I had to escape every morning to rush to the center to study! The main reason of my going there wasn't really studying though, it was the breakfast, the lunch and afternoon tea that they provided to us. At that time we were only 8 kids from the entire village, so I think giving us most of the necessities wasn't so expensive. We ate like kings of the village, this made us very interested in school though, none of us would miss!!
A few days later we received some purple tshirts and black shorts for boys and purple dresses for the three girls, this was supposed to be our uniform. They gave each of two pairs of shoes, a dozen pens, pencils, two dozen crayons, a towel and some clothes plus open shoes.
Before we knew it, a school was started! The school was called NYAKA AIDS ORPHANAGE SCHOOL! It was a school for the children whose parents had scumbed to AIDS! Ofcourse at that time we didn't know. All we loved was the good life at school. Mr Henry and his friends went back to Colorado for quite sometime, but before they had left, they had appointed two female teachers and one male teacher. These were now our parents! They used to teach us all day long and feed us at the same time. We were only 8 kids in the whole village putting on shoes while going to school and with a good uniform. Many children admired us and this made us proud, although more and more Childers by were being admitted to the school. We were using Mr Henry's house as our classroom.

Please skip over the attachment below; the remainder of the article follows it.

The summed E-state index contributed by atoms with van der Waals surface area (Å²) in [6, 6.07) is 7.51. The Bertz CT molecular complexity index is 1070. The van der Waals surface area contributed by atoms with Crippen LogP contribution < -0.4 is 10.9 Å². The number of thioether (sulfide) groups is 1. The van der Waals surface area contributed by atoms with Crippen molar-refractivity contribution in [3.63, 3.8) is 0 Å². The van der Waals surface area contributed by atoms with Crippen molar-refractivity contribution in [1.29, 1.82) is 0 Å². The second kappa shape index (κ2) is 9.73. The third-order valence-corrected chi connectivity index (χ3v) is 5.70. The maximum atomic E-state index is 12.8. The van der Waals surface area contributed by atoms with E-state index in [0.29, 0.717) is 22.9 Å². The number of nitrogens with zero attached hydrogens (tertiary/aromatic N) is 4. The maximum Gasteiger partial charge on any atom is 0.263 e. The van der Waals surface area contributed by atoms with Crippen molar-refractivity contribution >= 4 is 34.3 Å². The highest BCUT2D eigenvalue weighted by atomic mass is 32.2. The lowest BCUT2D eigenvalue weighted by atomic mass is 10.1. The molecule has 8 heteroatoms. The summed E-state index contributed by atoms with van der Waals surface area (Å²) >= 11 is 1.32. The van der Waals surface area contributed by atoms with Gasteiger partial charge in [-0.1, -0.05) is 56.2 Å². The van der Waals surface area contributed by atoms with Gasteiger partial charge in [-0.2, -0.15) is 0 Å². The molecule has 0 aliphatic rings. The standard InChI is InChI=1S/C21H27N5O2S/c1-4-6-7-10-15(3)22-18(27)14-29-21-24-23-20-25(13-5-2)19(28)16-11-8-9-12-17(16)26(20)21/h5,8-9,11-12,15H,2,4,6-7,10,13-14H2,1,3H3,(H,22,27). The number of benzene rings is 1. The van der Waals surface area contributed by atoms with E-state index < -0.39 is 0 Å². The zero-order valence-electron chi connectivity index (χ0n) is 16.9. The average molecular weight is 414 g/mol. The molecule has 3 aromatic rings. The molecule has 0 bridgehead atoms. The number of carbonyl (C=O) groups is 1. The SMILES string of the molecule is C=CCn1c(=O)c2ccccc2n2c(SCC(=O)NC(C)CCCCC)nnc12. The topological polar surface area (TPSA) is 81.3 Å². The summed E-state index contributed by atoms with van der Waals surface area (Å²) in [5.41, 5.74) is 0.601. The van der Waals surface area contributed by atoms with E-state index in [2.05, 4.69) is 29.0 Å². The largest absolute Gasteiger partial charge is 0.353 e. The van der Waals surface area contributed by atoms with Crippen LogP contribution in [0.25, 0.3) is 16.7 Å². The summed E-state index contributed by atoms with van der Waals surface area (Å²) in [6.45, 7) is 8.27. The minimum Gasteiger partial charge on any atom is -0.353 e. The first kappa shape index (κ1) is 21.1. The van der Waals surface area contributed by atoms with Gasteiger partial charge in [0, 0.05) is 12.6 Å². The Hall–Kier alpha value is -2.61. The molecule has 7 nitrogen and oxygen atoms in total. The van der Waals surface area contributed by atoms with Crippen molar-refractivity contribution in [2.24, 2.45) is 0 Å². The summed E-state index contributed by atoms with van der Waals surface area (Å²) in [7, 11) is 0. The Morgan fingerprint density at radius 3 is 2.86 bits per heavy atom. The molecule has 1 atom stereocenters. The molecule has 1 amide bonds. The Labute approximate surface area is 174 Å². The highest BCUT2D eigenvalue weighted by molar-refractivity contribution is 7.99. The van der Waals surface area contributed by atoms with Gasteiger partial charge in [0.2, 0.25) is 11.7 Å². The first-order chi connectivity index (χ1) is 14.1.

On the piece of land opposite Mr Henry's house, a few building were already being put up. They were quite close to each other and one would think it was an industrial park. little did we know that our school was being taken to another level, within a year , the construction had been completed and we were moving in to our new classrooms. We had 5 classrooms, a rest room and a staff room. The numbers had now increased rock about 30 kids!! The officials opening of the school was massive!! A lot of 'white' people turned up along with Mr Henry and the school was officially opened by professor Mondo Kayongera, the then vice Chancellor of Makerere University.
Being in the presence of 'white' people meant so much to the local people. These local people soon referred to us as adopted kids of the rich! But that was not the case, these guys were struggling so hard to see that our lives improved. They did all they could to create employment in the society!
Our year was the pioneer year in 2008 when we graduated from primary Seven. primary seven is the first achievement of education at the lower level before one advances to secondary education!
By 2008, the school enerolment was close to 200 pupils, with over 30 teachers and 25 support staff! Oh o forgot to mention, we were not paying a single coin to access all these things, absolutely nothing!!
I ddnt know how to write a single letter before I joined this school, I could hardly speak or express myself in English, I had never put on shoes to go to school, or even church! I had never in my entire life tasted cake until the official opening of NAOS. I'm very greatfil that I was chosen to be part of this #RAK story and I will forever tell it. Although I ddnt progress to the NYAKA AIDS Secondary school, it was established and it runs right from S1-S6!
Today, the school enrollment is over 500 students both at primary and secondary level.
These guys have done so much! I don't know how much blessings they will ever receive but their #RAK are beyond humankindness!